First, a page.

"Every cabbage," Frenchman Jean Giraudoux once wrote, "has its pimp." Given the absurd mutterings Giraudoux inflicted upon his characters, the line passed as little more than fanciful. Surely the playwright could never have anticipated the true-life biker corollary to his queer pronouncement: Every hog must have its trademark attorney.
At least that's how the honchos at Harley-Davidson headquarters want it. Just ask Steve Gissen. The founder of Miami's Hog Heaven, Gissen was informed earlier this year that he was going to have to change the name of his Bird Road motorcycle parts and accessory store, because the word "hog" is a Harley-Davidson trademark.
The letter was but one salvo in a wide-ranging trademark crackdown that has driven a wedge between Harley-Davidson and its network of independent dealers. "Now that Harley's riding the wave, they think they're invincible," says Gissen, one of several South Florida independents gunning his engine in disgust. "They've come up with all these rules and regulations because basically they want the whole pie."
Along with the hog embargo, company officials have ordered that independent retailers not print store slogans on the back of licensed Harley-Davidson T-shirts, and that they refrain from advertising as a "Harley-Davidson" any reconditioned motorcycle that is not 100 percent Harley-Davidson.
So far the trademark war has spawned some 455 investigations and at least 30 lawsuits nationwide, says Bill Woods, Jr., manager of the Milwaukee-based company's trademark enforcement division. But Woods insists nailing trademark violators is nothing new for Harley-Davidson. "We have accelerated our prosecution of trademark counterfeiters recently. But trademark enforcement is something we've emphasized for years," he says. "It's just that now there seems to be more publicity about our efforts."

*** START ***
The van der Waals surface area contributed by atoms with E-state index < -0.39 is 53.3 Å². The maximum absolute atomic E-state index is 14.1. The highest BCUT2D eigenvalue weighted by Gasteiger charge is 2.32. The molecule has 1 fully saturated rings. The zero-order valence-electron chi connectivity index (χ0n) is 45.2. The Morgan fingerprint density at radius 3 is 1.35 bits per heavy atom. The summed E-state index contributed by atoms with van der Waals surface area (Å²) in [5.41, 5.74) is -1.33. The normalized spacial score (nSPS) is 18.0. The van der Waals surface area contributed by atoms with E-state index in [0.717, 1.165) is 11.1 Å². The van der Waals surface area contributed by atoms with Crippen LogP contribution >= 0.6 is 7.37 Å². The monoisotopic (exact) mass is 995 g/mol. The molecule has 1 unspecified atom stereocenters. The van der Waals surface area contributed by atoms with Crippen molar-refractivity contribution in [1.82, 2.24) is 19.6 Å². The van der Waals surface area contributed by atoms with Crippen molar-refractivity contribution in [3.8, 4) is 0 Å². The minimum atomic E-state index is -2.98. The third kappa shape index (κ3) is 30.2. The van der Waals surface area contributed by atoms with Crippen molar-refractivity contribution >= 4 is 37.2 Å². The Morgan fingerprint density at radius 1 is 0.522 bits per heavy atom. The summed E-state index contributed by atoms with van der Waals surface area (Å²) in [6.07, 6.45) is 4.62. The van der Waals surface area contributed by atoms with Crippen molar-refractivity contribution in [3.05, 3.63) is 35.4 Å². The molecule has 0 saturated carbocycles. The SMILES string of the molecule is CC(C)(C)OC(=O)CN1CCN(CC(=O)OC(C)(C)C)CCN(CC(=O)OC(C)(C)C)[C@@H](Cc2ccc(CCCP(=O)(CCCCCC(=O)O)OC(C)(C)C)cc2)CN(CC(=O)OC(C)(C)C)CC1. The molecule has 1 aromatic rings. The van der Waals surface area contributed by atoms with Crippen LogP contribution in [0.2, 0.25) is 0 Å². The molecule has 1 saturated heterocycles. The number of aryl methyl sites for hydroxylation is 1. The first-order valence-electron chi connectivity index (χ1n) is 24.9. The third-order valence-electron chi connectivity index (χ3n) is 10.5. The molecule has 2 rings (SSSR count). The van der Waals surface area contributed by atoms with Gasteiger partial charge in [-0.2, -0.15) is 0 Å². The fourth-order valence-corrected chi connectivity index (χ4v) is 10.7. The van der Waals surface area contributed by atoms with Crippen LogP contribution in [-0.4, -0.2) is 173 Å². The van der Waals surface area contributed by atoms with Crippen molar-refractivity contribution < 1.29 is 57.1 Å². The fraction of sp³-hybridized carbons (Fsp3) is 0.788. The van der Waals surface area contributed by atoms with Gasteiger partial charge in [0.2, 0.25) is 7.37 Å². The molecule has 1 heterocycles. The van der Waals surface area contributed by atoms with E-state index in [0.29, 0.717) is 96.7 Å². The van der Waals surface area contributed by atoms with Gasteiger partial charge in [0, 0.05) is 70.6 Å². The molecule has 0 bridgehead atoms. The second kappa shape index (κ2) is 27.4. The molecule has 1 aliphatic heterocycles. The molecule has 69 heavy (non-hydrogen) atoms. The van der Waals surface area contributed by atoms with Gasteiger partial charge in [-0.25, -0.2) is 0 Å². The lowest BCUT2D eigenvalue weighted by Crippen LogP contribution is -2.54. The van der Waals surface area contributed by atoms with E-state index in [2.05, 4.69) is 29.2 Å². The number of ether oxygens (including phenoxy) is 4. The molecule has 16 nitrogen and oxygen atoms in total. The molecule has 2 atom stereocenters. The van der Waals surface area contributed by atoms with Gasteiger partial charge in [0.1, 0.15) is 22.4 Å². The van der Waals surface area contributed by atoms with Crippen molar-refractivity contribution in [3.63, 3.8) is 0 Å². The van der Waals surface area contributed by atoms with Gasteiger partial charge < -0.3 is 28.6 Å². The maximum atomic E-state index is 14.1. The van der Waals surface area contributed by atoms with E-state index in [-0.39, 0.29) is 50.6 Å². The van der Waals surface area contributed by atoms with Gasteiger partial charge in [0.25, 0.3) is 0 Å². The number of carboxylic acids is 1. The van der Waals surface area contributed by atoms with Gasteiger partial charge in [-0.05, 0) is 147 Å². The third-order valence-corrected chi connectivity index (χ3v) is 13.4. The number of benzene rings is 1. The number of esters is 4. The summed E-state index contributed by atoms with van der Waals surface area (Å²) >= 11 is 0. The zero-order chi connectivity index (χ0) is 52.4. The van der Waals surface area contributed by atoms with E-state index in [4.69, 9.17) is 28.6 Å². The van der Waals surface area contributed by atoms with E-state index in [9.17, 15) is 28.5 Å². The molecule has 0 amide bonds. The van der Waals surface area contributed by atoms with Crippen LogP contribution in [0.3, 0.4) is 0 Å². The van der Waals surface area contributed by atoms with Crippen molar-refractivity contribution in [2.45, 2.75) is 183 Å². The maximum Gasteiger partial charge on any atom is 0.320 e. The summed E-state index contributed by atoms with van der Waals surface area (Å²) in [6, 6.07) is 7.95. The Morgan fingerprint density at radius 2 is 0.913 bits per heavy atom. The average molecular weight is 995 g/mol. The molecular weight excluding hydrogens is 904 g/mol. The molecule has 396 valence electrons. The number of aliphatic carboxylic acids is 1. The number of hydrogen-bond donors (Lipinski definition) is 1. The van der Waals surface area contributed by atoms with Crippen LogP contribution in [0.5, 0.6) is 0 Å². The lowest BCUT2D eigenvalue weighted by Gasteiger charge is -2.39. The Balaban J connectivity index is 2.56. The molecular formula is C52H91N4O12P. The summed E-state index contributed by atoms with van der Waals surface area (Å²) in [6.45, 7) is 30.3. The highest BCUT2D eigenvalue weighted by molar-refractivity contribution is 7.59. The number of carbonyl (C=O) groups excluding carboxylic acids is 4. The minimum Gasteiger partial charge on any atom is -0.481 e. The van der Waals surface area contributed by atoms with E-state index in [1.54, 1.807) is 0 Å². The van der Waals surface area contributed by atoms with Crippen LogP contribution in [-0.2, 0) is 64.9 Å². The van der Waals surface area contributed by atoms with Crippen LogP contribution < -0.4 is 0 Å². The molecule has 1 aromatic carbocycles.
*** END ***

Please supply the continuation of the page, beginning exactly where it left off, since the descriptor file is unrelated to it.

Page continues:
Clay Douglas would be glad to hear that. A mountain of a man who has ridden Harleys since he was a teen-ager, Douglas publishes Rider's eXchange, a new Miami-based hogzine that has printed two pieces excoriating Harley-Davidson for its perceived trademark tyranny.
"All my life I've supported Harley-Davidson," Douglas says. "But I can't go along with these totalitarian tactics. They're hurting the 6000 independent stores that promote Harleys, and in the end it's going to come back to haunt them."
A former street rider who has more than doubled the size and circulation of Rider's in six months, Douglas still favors denim and leather to traditional publishing garb and lords over his desktop operation with a beeper on one hip and a Buck knife on the other. Like others who oppose Harley-Davidson's heavy-handed regulation, Douglas says the company's current hubris belies its rocky fiscal history.
The lore-laden American outfit came into its own during the post-World War II boom, when movies like The Wild One, and later, Easy Rider, established Harleys as the ultimate in phallic power machines. But by the Seventies, inexpensive and dependable Japanese cycles had invaded the U.S. market, and Harley-Davidson profits shriveled. The company flirted with collapse for a decade, before a corporate buyout in 1980. The new management resuscitated sales through an aggressive advertising campaign, and over the past few years, the upswing in rebel posing, led by movie stars such as Miami homeboy Mickey Rourke, has spurred a run on Harley-Davidson cycles and all varieties of Harley-ana.
And, Douglas would assert, provoked a leap in corporate avarice. "The idea that Harley-Davidson would force independents like Hog Heaven to change their name is just silly. `Hog' is just a slang word for a big motorcycle. Besides, Hog Heaven has been around since 1977. Harley-Davidson only registered `Hog' as a trademark in 1983."